Sunday, January 13, 2019

Daring Mystery Comics #2 - pt. 2

We resume with discussing Trojak the Tiger Man, though the page I'm reading now is about the unnamed woman who has turned good from Trojak's presence and has decided to leave her companions to make her way back through the jungle alone. En route, she encounters a random encounter, a lion. Trojak rescues her by grappling the lion to death. I've commented before on how murderous the early golden age heroes were, but it's also worth pointing out that morale checks never seem to come into play; fights are always to the death with animals.

Trojak learns English from the woman in about a week.

There is no game mechanic for Trojak's "strange premonition that something is wrong." Rather, in game play it is more likely a case of the Editor doing a little unsubtle prodding. "So, what do you now? Maybe head back to the village and check up on it...?"

Trojak's tactic of grappling the chieftain and holding him hostage is a sound one.

Instead of summoning animals himself, like by some special cry, Trojak tells his pet tiger to go get help. How the tiger communicated with the lions and elephants who show up with him is unclear.

K-4 and His Sky Devils is the aviation feature in this issue. It is a step above many other aviation features in naming the planes it depicts; we see British Hawkers and American Grummans. Not only that, but we even get K-4's number of kills in war -- 11 in WWI (where he rose to the rank of lieutenant), 33 in the Spanish Civil War, and "dozens" in the "China-Japan conflict." If we award him 100 XP per battle, and assume dozens = 36, that's 8,000 XP, which happens to be exactly enough to make K-4 a lieutenant by the XP chart for fighters.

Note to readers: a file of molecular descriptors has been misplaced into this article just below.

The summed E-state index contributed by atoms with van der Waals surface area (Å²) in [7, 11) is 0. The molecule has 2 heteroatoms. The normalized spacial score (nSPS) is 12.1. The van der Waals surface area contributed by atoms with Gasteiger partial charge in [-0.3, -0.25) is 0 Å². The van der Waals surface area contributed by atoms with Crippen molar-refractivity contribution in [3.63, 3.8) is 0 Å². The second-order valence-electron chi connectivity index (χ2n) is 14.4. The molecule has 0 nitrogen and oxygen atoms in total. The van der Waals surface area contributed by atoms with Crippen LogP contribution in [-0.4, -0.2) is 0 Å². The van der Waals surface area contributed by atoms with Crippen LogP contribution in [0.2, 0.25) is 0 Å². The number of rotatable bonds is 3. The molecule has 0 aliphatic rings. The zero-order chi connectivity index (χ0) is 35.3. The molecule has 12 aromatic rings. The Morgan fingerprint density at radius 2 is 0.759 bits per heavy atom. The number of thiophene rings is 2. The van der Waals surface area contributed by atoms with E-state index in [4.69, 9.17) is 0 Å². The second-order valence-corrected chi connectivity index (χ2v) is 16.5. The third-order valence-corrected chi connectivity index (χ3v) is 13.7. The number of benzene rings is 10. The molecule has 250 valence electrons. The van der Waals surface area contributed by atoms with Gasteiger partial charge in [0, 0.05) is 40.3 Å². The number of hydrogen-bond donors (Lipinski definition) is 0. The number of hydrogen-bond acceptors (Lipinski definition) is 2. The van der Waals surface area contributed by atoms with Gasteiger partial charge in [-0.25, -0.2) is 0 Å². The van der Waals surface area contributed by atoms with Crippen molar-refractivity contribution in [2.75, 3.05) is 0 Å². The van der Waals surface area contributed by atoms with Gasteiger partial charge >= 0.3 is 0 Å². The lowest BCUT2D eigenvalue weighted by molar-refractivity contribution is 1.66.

In an unusual twist, K-4 is only using his plane for transportation for most of this story; as the bulk of it involves him going undercover, masquerading as a German SS officer. K-4 has to get to Kurtzburg, Germany, which is not a real place but probably represents Kutzberg, which is. When K-4 is ID'ed as a spy, he snatches up as many grenades as he can carry from an armory and blows up his way out of an enemy base. Interestingly, of all the strips, this is the one that most seems to have been prepared for serial publication in a newspaper and was reformatted to the comic book page (with frequent recap narrations intact).

Mr. E is a mysteryman. When a rich man with a threatening note tosses it in his fireplace, Mr. E has to win initiative to get to the note before it's consumed by the fire. Of course, being a mysteryman, and not in combat yet, Mr. E can burn a stunt to win initiative. The stakes are high; this is a rare adventure where the bad guys want $1 million.

Mr. E is run off the road on his way back from the old man's mansion and -- here's the really interesting part -- it's an arch-enemy, The Vampire. Apparently, his nemesis has just been trailing him in his own car, waiting for a chance to get even. They have enough of a history that Mr. E recognizes him by voice. The notion of starting your hero with a nemesis baked into your backstory is an intriguing one. Hypothetically, a human Hero could make his nemesis his free supporting cast member, so every time the Editor uses him, the Hero automatically gets an extra 100 XP.

(Comic read at

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